The human intestinal microbiota is essential to the health of the host and plays a role in nutrition, development, metabolism, pathogen resistance, and regulation of immune responses. Antibiotics may disrupt these coevolved interactions, leading to acute or chronic disease in some individuals. Our understanding of antibiotic-associated disturbance of the microbiota has been limited by the poor sensitivity, inadequate resolution, and significant cost of current research methods. The use of pyrosequencing technology to generate large numbers of 16S rDNA sequence tags circumvents these limitations and has been shown to reveal previously unexplored aspects of the “rare biosphere.” We investigated the distal gut bacterial communities of three healthy humans before and after treatment with ciprofloxacin, obtaining more than 7,000 full-length rRNA sequences and over 900,000 pyrosequencing reads from two hypervariable regions of the rRNA gene. A companion paper in PLoS Genetics (see Huse et al., doi: 10.1371/journal.pgen.1000255) shows that the taxonomic information obtained with these methods is concordant. Pyrosequencing of the V6 and V3 variable regions identified 3,300–5,700 taxa that collectively accounted for over 99% of the variable region sequence tags that could be obtained from these samples. Ciprofloxacin treatment influenced the abundance of about a third of the bacterial taxa in the gut, decreasing the taxonomic richness, diversity, and evenness of the community. However, the magnitude of this effect varied among individuals, and some taxa showed interindividual variation in the response to ciprofloxacin. While differences of community composition between individuals were the largest source of variability between samples, we found that two unrelated individuals shared a surprising degree of community similarity. In all three individuals, the taxonomic composition of the community closely resembled its pretreatment state by 4 weeks after the end of treatment, but several taxa failed to recover within 6 months. These pervasive effects of ciprofloxacin on community composition contrast with the reports by participants of normal intestinal function and with prior assumptions of only modest effects of ciprofloxacin on the intestinal microbiota. These observations support the hypothesis of functional redundancy in the human gut microbiota. The rapid return to the pretreatment community composition is indicative of factors promoting community resilience, the nature of which deserves future investigation.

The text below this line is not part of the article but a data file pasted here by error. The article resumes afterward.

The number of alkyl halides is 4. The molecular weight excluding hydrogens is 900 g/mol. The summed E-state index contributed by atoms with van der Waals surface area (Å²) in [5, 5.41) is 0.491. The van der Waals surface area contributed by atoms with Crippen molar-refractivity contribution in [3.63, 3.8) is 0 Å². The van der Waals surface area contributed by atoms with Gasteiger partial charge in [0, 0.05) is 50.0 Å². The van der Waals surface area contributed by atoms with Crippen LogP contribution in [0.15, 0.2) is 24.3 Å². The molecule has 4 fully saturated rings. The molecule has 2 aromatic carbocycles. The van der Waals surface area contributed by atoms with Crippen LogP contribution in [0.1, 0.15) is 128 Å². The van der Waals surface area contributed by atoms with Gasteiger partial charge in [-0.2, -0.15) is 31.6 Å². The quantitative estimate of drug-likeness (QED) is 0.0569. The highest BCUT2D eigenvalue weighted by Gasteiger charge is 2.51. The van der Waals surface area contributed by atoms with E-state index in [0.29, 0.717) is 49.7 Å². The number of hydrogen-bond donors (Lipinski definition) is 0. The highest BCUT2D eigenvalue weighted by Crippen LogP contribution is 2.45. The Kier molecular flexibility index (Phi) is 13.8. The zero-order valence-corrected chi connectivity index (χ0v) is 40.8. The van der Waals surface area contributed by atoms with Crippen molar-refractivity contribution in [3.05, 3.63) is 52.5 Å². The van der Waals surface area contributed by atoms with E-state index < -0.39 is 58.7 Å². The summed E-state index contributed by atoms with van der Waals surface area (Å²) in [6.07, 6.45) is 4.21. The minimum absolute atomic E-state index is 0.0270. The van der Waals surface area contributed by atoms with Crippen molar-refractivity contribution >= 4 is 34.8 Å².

Author Summary